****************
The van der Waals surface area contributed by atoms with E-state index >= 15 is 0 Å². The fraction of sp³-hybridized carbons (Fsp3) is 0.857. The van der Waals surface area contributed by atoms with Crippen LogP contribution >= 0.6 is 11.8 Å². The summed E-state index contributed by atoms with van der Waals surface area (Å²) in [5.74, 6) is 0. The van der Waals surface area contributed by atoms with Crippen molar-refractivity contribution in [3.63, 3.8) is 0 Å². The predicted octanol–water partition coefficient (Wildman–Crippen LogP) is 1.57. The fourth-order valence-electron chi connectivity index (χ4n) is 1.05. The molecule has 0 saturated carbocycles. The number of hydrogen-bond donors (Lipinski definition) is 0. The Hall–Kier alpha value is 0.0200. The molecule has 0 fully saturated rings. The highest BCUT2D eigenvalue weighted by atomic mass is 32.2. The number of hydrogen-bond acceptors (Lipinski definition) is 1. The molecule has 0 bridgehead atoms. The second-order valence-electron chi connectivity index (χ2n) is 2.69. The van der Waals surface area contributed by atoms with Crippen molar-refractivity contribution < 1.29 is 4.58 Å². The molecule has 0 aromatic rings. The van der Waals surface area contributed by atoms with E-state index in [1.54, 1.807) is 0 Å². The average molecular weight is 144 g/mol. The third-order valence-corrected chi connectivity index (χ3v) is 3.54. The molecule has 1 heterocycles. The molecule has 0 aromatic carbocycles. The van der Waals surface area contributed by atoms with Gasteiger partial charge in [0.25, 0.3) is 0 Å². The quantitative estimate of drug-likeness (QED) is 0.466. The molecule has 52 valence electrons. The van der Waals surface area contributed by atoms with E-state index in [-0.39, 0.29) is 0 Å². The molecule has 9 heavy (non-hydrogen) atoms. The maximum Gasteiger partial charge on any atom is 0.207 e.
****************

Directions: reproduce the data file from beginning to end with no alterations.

The van der Waals surface area contributed by atoms with E-state index >= 15 is 0 Å². The fraction of sp³-hybridized carbons (Fsp3) is 0.857. The van der Waals surface area contributed by atoms with Crippen LogP contribution >= 0.6 is 11.8 Å². The summed E-state index contributed by atoms with van der Waals surface area (Å²) in [5.74, 6) is 0. The van der Waals surface area contributed by atoms with Crippen molar-refractivity contribution in [3.63, 3.8) is 0 Å². The predicted octanol–water partition coefficient (Wildman–Crippen LogP) is 1.57. The fourth-order valence-electron chi connectivity index (χ4n) is 1.05. The molecule has 0 saturated carbocycles. The number of hydrogen-bond donors (Lipinski definition) is 0. The Hall–Kier alpha value is 0.0200. The molecule has 0 fully saturated rings. The highest BCUT2D eigenvalue weighted by atomic mass is 32.2. The number of hydrogen-bond acceptors (Lipinski definition) is 1. The molecule has 0 bridgehead atoms. The second-order valence-electron chi connectivity index (χ2n) is 2.69. The van der Waals surface area contributed by atoms with Crippen molar-refractivity contribution < 1.29 is 4.58 Å². The molecule has 0 aromatic rings. The van der Waals surface area contributed by atoms with E-state index in [1.54, 1.807) is 0 Å². The average molecular weight is 144 g/mol. The third-order valence-corrected chi connectivity index (χ3v) is 3.54. The molecule has 1 heterocycles. The molecule has 0 aromatic carbocycles. The van der Waals surface area contributed by atoms with Gasteiger partial charge in [0.25, 0.3) is 0 Å². The quantitative estimate of drug-likeness (QED) is 0.466. The molecule has 52 valence electrons. The van der Waals surface area contributed by atoms with E-state index in [-0.39, 0.29) is 0 Å². The molecule has 9 heavy (non-hydrogen) atoms. The maximum Gasteiger partial charge on any atom is 0.207 e.